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Building on our recent article: ‘Lancashire Lollygag - Goin Places Doin Bits’

We’ve had a really strong response to our recent blog post ‘Lancashire Lollygag - Goin Places Doin Bits’, both negative and positive. We wanted to share one of those responses below, to make information that’s been shared with us public, alongside acknowledging that this is an ongoing conversation. We’re big believers in having tough conversations, to stretch and be stretched by the people we collaborate with, this is where learning happens (though it’s not always comfortable).

A few notes from the Short Supply Team:

We had several discussions as a team with the author prior to the posting of this article, as we were concerned about it’s impact - in this instance, we thought it more detrimental to censor the voice of our writer in residence, over encouraging an (albeit challenging) conversation. We stand by this decision, as we try to opt for the more the merrier, as opposed to one sole ‘correct’ voice (which is also why we’re really glad we’ve been challenged).

The author of this article (James McColl, our writer in residence during Goin Places, Doin Bits) at the time of writing, was a practising artist living in Lancashire. By this, to undermine the factuality of his writing overlooks his in depth knowledge, that comes from a place of lived experience. Though the different points he raises will be more or less clear, true, or urgent to different people, it’s worth considering that this is a sentiment that others share.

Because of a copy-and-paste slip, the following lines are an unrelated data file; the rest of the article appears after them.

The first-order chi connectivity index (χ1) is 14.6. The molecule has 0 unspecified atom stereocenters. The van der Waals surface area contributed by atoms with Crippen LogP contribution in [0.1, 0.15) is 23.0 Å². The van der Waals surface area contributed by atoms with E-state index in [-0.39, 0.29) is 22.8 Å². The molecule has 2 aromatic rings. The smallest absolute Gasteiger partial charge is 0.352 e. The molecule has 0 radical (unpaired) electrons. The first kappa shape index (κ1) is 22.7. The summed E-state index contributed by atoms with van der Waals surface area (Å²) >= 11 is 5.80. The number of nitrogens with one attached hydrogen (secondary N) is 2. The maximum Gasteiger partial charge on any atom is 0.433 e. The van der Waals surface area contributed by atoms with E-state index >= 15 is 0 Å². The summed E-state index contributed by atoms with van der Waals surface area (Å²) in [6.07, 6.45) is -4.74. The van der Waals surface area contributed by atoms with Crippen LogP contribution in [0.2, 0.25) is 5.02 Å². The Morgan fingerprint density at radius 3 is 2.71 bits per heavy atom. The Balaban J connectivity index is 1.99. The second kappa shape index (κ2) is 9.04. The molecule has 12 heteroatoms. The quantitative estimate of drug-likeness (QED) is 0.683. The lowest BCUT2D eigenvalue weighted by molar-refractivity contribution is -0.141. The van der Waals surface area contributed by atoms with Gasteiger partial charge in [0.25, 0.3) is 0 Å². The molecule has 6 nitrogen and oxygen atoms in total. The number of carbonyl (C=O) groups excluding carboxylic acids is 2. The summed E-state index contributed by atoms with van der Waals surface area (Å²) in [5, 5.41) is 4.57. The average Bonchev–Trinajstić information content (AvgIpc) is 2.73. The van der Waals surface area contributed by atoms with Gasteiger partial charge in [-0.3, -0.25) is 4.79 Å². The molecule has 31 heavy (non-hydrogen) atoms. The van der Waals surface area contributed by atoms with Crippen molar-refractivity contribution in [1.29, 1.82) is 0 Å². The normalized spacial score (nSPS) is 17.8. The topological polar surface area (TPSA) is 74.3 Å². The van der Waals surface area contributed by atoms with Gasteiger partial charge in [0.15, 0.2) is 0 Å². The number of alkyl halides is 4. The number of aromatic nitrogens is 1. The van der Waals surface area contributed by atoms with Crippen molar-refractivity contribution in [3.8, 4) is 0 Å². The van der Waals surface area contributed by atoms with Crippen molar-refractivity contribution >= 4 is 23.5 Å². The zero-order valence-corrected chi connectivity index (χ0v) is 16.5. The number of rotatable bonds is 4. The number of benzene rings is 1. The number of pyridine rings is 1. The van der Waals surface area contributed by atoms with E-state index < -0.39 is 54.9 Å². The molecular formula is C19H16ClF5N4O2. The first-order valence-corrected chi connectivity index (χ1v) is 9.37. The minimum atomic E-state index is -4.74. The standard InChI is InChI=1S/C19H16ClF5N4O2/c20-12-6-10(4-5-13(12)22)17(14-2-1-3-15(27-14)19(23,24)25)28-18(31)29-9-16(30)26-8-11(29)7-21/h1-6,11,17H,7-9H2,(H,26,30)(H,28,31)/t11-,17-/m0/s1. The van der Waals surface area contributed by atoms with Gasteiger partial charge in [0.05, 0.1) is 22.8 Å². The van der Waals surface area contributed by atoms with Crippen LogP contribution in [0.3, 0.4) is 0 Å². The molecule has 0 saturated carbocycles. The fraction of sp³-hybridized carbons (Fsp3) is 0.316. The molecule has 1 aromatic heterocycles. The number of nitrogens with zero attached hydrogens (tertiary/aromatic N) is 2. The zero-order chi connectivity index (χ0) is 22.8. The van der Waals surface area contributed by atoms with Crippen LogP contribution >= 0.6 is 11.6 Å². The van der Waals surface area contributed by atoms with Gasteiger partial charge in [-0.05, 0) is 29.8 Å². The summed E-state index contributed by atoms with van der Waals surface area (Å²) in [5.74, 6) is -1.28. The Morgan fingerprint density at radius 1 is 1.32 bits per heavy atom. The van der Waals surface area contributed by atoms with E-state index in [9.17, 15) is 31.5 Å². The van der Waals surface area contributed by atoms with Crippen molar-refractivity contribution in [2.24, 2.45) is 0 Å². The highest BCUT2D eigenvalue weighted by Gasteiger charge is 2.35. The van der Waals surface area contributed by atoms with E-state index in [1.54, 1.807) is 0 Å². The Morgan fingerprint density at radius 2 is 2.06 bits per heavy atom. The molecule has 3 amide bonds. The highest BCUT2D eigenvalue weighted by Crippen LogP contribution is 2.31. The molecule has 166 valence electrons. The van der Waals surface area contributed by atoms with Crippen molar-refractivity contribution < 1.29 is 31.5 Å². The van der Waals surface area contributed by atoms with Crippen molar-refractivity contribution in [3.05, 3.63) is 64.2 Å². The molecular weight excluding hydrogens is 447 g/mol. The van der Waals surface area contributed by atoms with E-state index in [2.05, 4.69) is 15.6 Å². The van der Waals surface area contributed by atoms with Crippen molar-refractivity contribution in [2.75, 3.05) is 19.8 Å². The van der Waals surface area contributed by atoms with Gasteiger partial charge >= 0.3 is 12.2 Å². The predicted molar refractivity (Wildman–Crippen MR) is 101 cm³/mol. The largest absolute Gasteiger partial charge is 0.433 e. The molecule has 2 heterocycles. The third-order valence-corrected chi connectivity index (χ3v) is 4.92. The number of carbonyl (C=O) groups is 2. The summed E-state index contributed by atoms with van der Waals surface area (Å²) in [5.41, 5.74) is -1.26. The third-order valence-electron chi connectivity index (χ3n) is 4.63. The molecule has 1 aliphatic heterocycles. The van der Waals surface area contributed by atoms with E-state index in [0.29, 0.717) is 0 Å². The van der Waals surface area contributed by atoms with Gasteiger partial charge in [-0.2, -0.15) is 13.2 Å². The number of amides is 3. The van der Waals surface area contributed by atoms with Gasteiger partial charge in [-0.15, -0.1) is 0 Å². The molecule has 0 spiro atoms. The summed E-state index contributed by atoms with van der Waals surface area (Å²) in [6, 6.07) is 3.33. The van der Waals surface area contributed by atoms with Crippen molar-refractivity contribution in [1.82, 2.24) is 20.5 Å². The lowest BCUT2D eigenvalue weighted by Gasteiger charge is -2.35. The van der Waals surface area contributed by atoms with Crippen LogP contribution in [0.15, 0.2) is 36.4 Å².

The enthusiasm for protecting the reputation of these places, by artists and art workers, is hugely encouraging. The challenges and concerns that have been raised in emails and comments about support for the arts and artists themselves are close to our hearts, we wouldn’t do the work we do if this wasn’t the case. We realise our challenge for the larger systems (societal culture, funding and available resources) that allow or stop art from happening, has been understood as a critique of artists themselves. This was never our intention. Rather, we try to provide feedback on what we see as art lovers and workers with a bit of distance, to ‘zoom out’ and capture a broader view of a place that illustrates we’re here to support larger change.

We’re including a generous response below with permission from the author that was emailed to us directly. We’re grateful to the author for getting in touch, and hope this provocation can lead to more support, problem-solving and collaboration in the future.


Dear Short Supply,